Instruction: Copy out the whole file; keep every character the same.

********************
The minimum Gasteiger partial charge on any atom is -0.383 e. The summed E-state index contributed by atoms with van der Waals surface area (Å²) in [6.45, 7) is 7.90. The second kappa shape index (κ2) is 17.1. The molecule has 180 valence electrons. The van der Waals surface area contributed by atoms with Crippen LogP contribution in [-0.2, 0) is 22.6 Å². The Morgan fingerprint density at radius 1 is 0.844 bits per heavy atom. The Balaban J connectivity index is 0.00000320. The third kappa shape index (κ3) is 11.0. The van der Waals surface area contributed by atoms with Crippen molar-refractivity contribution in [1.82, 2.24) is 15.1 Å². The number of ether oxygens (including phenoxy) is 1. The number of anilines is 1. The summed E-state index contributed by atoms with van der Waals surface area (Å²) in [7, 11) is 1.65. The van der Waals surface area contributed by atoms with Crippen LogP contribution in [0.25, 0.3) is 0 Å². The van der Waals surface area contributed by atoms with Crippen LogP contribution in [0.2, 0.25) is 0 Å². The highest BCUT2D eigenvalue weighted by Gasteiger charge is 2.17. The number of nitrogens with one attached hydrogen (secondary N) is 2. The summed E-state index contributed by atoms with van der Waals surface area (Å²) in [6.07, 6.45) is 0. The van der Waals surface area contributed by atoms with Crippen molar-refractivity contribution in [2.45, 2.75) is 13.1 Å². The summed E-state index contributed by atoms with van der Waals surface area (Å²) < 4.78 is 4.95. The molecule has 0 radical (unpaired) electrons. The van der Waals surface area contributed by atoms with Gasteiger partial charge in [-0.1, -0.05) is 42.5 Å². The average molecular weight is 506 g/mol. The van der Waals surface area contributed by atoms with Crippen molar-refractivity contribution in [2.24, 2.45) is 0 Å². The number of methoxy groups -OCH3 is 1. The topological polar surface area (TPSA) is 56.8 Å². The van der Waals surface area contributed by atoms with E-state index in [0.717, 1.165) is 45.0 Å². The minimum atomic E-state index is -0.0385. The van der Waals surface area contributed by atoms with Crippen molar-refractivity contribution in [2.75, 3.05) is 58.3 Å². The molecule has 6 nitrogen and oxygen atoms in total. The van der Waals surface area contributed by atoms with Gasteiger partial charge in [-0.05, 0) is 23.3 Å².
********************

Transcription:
The minimum Gasteiger partial charge on any atom is -0.383 e. The summed E-state index contributed by atoms with van der Waals surface area (Å²) in [6.45, 7) is 7.90. The second kappa shape index (κ2) is 17.1. The molecule has 180 valence electrons. The van der Waals surface area contributed by atoms with Crippen LogP contribution in [-0.2, 0) is 22.6 Å². The Morgan fingerprint density at radius 1 is 0.844 bits per heavy atom. The Balaban J connectivity index is 0.00000320. The third kappa shape index (κ3) is 11.0. The van der Waals surface area contributed by atoms with Crippen molar-refractivity contribution in [1.82, 2.24) is 15.1 Å². The number of ether oxygens (including phenoxy) is 1. The number of anilines is 1. The summed E-state index contributed by atoms with van der Waals surface area (Å²) in [7, 11) is 1.65. The van der Waals surface area contributed by atoms with Crippen LogP contribution in [0.25, 0.3) is 0 Å². The van der Waals surface area contributed by atoms with Crippen LogP contribution in [0.2, 0.25) is 0 Å². The highest BCUT2D eigenvalue weighted by Gasteiger charge is 2.17. The number of nitrogens with one attached hydrogen (secondary N) is 2. The summed E-state index contributed by atoms with van der Waals surface area (Å²) in [6.07, 6.45) is 0. The van der Waals surface area contributed by atoms with Crippen molar-refractivity contribution in [2.45, 2.75) is 13.1 Å². The summed E-state index contributed by atoms with van der Waals surface area (Å²) < 4.78 is 4.95. The molecule has 0 radical (unpaired) electrons. The van der Waals surface area contributed by atoms with Gasteiger partial charge in [-0.1, -0.05) is 42.5 Å². The average molecular weight is 506 g/mol. The van der Waals surface area contributed by atoms with Crippen molar-refractivity contribution in [2.24, 2.45) is 0 Å². The number of methoxy groups -OCH3 is 1. The topological polar surface area (TPSA) is 56.8 Å². The van der Waals surface area contributed by atoms with E-state index in [0.717, 1.165) is 45.0 Å². The minimum atomic E-state index is -0.0385. The van der Waals surface area contributed by atoms with Crippen molar-refractivity contribution in [2.75, 3.05) is 58.3 Å². The molecule has 6 nitrogen and oxygen atoms in total. The van der Waals surface area contributed by atoms with Gasteiger partial charge in [-0.05, 0) is 23.3 Å².